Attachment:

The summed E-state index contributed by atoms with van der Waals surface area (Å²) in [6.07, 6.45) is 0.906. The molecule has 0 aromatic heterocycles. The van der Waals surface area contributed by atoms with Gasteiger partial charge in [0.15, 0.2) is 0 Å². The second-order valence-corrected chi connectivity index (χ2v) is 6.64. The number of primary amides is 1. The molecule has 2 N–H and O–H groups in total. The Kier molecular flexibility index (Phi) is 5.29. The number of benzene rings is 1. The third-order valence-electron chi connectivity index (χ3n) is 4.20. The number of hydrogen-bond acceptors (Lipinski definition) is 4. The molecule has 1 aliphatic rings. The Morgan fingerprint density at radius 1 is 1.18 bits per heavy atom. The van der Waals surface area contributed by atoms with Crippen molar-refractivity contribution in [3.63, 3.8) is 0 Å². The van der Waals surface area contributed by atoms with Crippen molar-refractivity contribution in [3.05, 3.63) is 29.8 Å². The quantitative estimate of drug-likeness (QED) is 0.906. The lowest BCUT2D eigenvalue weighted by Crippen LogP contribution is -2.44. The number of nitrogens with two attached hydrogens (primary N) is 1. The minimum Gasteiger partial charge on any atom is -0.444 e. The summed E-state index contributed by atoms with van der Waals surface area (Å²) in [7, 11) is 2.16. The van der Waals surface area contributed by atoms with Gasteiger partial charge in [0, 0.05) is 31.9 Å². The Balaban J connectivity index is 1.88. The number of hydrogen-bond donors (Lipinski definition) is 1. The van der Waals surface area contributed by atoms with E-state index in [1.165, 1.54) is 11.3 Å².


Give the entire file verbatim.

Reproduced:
The summed E-state index contributed by atoms with van der Waals surface area (Å²) in [6.07, 6.45) is 0.906. The molecule has 0 aromatic heterocycles. The van der Waals surface area contributed by atoms with Gasteiger partial charge in [0.15, 0.2) is 0 Å². The second-order valence-corrected chi connectivity index (χ2v) is 6.64. The number of primary amides is 1. The molecule has 2 N–H and O–H groups in total. The Kier molecular flexibility index (Phi) is 5.29. The number of benzene rings is 1. The third-order valence-electron chi connectivity index (χ3n) is 4.20. The number of hydrogen-bond acceptors (Lipinski definition) is 4. The molecule has 1 aliphatic rings. The Morgan fingerprint density at radius 1 is 1.18 bits per heavy atom. The van der Waals surface area contributed by atoms with Crippen molar-refractivity contribution in [3.63, 3.8) is 0 Å². The van der Waals surface area contributed by atoms with Crippen molar-refractivity contribution in [3.05, 3.63) is 29.8 Å². The quantitative estimate of drug-likeness (QED) is 0.906. The lowest BCUT2D eigenvalue weighted by Crippen LogP contribution is -2.44. The number of nitrogens with two attached hydrogens (primary N) is 1. The minimum Gasteiger partial charge on any atom is -0.444 e. The summed E-state index contributed by atoms with van der Waals surface area (Å²) in [7, 11) is 2.16. The van der Waals surface area contributed by atoms with Gasteiger partial charge in [0, 0.05) is 31.9 Å². The Balaban J connectivity index is 1.88. The number of hydrogen-bond donors (Lipinski definition) is 1. The van der Waals surface area contributed by atoms with E-state index in [1.165, 1.54) is 11.3 Å².